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349th Air Mobility Wing [349th AMW]

The Wing dates back to November 1943, when it was activated at Sedalia Army Air Field, MO. At the time of activation, it was the 349th Troop Carrier Group, and had five troop carrier squadrons assigned. One of these squadrons, the 312th, is still assigned to the Wing.

In March 1944, the 349th was sent to the European Theater of Operations and began flying combat cargo missions. Flying C-46 "Commandos," the 349th was the first unit to drop paratroopers from both side doors. At one time during the war in Europe, the 349th participated in the largest mass formation of C-46's ever flown in that theater.

When the war in Europe ended, the 349th returned to the U.S. and began preparations to join in the Pacific war. While the Wing was still in the states, Japan surrendered and the war was over. The 349th closed out its active duty in 1946 by training Chinese troops at Bergstrom Air Force Base, TX.

The Wing was again activated on June 27, 1949, at Hamilton Air Force Base, CA, and assigned to 4th Air Force. The "Golden Gate Wing" did not serve during the Korean conflict as a unit - rather its members and equipment were used to supplement other wings that were not up to combat strength.

With the reconstruction of reserve forces on May 26, 1952, the 349th was reorganized as a fighter - bomber wing. It remained as such until 1957, when it was converted to a troop carrier wing. On April 1, 1958, the day-to-day administration of the 349th shifted from the active duty Air Force to the Air Reserve Technician program.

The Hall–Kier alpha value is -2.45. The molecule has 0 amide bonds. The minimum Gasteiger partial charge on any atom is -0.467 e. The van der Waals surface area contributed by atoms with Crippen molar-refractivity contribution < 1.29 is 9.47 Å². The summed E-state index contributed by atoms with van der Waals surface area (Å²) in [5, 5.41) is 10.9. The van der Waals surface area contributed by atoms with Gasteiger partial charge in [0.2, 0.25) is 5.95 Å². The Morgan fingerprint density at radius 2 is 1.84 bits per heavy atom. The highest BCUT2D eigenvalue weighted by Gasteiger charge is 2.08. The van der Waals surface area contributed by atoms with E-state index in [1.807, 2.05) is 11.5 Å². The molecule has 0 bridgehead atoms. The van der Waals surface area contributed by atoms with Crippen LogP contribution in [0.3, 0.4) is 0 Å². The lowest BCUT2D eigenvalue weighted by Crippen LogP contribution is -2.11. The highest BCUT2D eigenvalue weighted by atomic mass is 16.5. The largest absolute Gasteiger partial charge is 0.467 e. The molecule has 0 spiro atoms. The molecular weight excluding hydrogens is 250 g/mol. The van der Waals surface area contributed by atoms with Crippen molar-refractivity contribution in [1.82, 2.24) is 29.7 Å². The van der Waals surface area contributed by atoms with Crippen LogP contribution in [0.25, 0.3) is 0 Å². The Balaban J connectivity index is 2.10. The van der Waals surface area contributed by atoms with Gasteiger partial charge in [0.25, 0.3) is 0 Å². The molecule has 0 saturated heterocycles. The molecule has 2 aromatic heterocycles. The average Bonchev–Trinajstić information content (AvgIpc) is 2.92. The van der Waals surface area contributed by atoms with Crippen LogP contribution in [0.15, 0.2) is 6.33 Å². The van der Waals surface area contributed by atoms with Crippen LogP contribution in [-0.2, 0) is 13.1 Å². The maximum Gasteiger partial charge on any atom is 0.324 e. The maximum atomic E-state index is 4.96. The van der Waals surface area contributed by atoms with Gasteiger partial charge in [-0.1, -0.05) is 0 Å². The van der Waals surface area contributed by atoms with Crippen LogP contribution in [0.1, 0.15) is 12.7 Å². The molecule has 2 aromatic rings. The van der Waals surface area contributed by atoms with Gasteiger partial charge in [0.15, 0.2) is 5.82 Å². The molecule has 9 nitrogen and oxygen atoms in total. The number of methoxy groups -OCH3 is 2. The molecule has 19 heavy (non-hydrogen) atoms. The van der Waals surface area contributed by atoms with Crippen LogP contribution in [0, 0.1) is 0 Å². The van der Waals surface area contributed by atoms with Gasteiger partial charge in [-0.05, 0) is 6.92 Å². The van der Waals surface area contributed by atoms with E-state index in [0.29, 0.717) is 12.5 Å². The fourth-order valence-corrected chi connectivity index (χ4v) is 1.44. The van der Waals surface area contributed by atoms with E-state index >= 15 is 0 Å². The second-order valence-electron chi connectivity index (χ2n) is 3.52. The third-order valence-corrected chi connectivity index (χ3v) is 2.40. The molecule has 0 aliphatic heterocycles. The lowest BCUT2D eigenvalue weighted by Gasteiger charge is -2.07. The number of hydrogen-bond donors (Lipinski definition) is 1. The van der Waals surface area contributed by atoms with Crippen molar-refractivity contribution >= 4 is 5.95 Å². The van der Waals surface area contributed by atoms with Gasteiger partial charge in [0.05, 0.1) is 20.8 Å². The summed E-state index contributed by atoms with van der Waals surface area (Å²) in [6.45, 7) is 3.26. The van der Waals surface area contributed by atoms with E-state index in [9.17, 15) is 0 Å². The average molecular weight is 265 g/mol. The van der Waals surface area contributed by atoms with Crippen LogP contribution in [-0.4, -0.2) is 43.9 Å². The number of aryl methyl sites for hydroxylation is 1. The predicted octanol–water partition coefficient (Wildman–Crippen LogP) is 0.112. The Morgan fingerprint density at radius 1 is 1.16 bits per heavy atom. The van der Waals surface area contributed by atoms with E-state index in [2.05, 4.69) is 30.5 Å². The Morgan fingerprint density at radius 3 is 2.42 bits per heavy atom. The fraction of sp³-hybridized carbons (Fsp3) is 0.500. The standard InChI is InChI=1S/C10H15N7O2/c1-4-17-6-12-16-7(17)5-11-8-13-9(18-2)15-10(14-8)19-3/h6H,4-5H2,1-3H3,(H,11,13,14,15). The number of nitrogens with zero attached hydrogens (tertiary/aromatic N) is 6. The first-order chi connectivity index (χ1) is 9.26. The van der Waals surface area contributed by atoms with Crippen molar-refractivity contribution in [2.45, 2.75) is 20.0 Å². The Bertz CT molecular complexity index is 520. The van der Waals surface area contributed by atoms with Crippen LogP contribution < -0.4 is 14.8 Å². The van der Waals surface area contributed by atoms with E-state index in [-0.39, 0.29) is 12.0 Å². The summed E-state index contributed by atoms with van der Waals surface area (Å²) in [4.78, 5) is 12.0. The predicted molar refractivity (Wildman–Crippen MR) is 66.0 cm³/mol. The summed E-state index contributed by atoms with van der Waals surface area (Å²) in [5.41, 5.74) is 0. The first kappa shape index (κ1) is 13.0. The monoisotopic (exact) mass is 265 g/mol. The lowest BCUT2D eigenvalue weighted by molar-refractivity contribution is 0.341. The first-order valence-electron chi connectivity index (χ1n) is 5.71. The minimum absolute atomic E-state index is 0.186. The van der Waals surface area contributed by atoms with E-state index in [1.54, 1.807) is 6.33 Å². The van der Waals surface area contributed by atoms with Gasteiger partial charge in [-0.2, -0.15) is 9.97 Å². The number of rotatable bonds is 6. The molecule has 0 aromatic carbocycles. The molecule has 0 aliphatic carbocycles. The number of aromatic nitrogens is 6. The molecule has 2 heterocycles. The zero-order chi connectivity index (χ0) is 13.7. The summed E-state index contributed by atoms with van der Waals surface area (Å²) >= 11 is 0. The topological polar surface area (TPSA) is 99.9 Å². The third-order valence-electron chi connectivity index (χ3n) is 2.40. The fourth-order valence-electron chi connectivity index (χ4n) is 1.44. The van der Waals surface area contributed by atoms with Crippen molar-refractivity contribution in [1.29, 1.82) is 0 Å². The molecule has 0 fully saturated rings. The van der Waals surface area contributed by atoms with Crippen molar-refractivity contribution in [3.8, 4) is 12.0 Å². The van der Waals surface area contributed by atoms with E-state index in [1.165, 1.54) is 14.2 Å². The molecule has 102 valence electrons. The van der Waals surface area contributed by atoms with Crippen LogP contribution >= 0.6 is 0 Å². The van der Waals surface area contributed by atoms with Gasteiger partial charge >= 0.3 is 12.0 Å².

During the Cuban Missile Crisis in 1962, the "Golden Gate Wing" and each of its flying squadrons were called to active duty. This time, they served for one month to airlift troops and supplies to and from the south Florida area.

On June 1, 1966, the gaining command was changed to the Military Airlift Command and conversion to the C-124 "Globemaster" was started. The 349th, like the other reserve troop carrier wings, was completely equipped and ready to move with only a few hours notice as was the case during the Cuban call-up. Only four hours after the first call to report for duty was made, 95 percent of the wing's flying personnel had checked in and were ready to move. This, more than any other single incident, proved the value of the Air Force Reserve "Ready Now" concept and the wing's motto, "In Omnia Paratus," In all things prepared.

A recall to active duty was again initiated on January 26, 1968, in response to the seizure of the USS Pueblo by North Korea. During the Vietnam War, the wing airlifted many thousands of tons of cargo across the Pacific to support U.S. forces throughout the Southeast Asia and Pacific theaters of operations. Upon deactivation in 1969, the 349th moved to Travis Air Force Base, CA, and became the second "Associate" Wing in what was then the Military Airlift Command.

During the Persian Gulf War, 1990-1991, more than 1,750 people from selected units were activated for service in support of Operation Desert Shield/Storm. Although some units and individuals deployed to the Persian Gulf, others deployed to Europe and other overseas locations, while some remained in the U.S. and still others remained at Travis AFB.

On February 1, 1992, the 349th was re-designated the 349th Airlift Wing, deleting the word "military" from its name to conform with the active duty Air Force's reorganization and realignment policies.

In September 1994, the KC-10 "Extender" tanker mission was added to the wing and became an "Air Mobility Wing," the only Air Force Reserve unit at the time to fly three types of aircraft: the C-141 "Starlifter," the C-5 "Galaxy," and the KC-10.

In December 1997, the C-141 was retired from service at Travis. Those remaining "Starlifters" that were not retired were sent to McChord AFB, WA, McGuire AFB, NJ, and the "Boneyard" at Davis-Monthan AFB, AZ.



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